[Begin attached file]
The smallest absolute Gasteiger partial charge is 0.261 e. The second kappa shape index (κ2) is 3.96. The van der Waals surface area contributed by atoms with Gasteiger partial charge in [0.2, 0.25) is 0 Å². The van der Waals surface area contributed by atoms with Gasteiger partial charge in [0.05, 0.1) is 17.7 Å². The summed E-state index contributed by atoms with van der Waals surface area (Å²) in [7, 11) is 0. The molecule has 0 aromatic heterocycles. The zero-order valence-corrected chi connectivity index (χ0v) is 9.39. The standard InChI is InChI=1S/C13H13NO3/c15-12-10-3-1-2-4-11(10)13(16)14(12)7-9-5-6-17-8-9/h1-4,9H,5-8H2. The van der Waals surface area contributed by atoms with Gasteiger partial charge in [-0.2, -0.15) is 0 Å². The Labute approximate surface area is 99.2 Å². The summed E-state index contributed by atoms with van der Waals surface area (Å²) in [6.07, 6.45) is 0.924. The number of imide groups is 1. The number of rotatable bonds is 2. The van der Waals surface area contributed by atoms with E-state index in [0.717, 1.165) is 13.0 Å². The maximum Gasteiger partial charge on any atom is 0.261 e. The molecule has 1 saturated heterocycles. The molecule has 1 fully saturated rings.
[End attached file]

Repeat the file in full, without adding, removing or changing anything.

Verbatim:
The smallest absolute Gasteiger partial charge is 0.261 e. The second kappa shape index (κ2) is 3.96. The van der Waals surface area contributed by atoms with Gasteiger partial charge in [0.2, 0.25) is 0 Å². The van der Waals surface area contributed by atoms with Gasteiger partial charge in [0.05, 0.1) is 17.7 Å². The summed E-state index contributed by atoms with van der Waals surface area (Å²) in [7, 11) is 0. The molecule has 0 aromatic heterocycles. The zero-order valence-corrected chi connectivity index (χ0v) is 9.39. The standard InChI is InChI=1S/C13H13NO3/c15-12-10-3-1-2-4-11(10)13(16)14(12)7-9-5-6-17-8-9/h1-4,9H,5-8H2. The van der Waals surface area contributed by atoms with Gasteiger partial charge in [-0.2, -0.15) is 0 Å². The Labute approximate surface area is 99.2 Å². The summed E-state index contributed by atoms with van der Waals surface area (Å²) in [6.07, 6.45) is 0.924. The number of imide groups is 1. The number of rotatable bonds is 2. The van der Waals surface area contributed by atoms with E-state index in [0.717, 1.165) is 13.0 Å². The maximum Gasteiger partial charge on any atom is 0.261 e. The molecule has 1 saturated heterocycles. The molecule has 1 fully saturated rings.